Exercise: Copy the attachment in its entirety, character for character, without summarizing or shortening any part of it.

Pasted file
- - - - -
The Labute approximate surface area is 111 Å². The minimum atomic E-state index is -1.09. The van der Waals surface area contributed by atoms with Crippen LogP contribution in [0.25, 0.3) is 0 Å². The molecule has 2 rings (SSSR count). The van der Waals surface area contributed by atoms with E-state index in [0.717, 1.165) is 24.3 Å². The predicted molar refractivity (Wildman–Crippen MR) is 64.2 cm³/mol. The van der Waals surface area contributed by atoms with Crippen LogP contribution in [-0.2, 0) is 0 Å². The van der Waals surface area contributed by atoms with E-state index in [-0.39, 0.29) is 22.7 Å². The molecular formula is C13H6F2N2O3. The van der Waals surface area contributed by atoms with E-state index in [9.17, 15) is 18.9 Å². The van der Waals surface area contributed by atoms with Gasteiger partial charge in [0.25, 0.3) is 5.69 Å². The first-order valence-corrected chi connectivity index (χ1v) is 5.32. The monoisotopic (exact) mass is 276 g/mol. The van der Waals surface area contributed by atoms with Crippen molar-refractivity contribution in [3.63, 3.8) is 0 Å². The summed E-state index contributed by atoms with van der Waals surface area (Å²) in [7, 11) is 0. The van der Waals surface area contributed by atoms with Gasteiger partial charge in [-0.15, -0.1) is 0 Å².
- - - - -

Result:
The Labute approximate surface area is 111 Å². The minimum atomic E-state index is -1.09. The van der Waals surface area contributed by atoms with Crippen LogP contribution in [0.25, 0.3) is 0 Å². The molecule has 2 rings (SSSR count). The van der Waals surface area contributed by atoms with E-state index in [0.717, 1.165) is 24.3 Å². The predicted molar refractivity (Wildman–Crippen MR) is 64.2 cm³/mol. The van der Waals surface area contributed by atoms with Crippen LogP contribution in [-0.2, 0) is 0 Å². The van der Waals surface area contributed by atoms with E-state index in [-0.39, 0.29) is 22.7 Å². The molecular formula is C13H6F2N2O3. The van der Waals surface area contributed by atoms with E-state index in [9.17, 15) is 18.9 Å². The van der Waals surface area contributed by atoms with Gasteiger partial charge in [0.25, 0.3) is 5.69 Å². The first-order valence-corrected chi connectivity index (χ1v) is 5.32. The monoisotopic (exact) mass is 276 g/mol. The van der Waals surface area contributed by atoms with Crippen molar-refractivity contribution in [3.63, 3.8) is 0 Å². The summed E-state index contributed by atoms with van der Waals surface area (Å²) in [7, 11) is 0. The van der Waals surface area contributed by atoms with Gasteiger partial charge in [-0.15, -0.1) is 0 Å².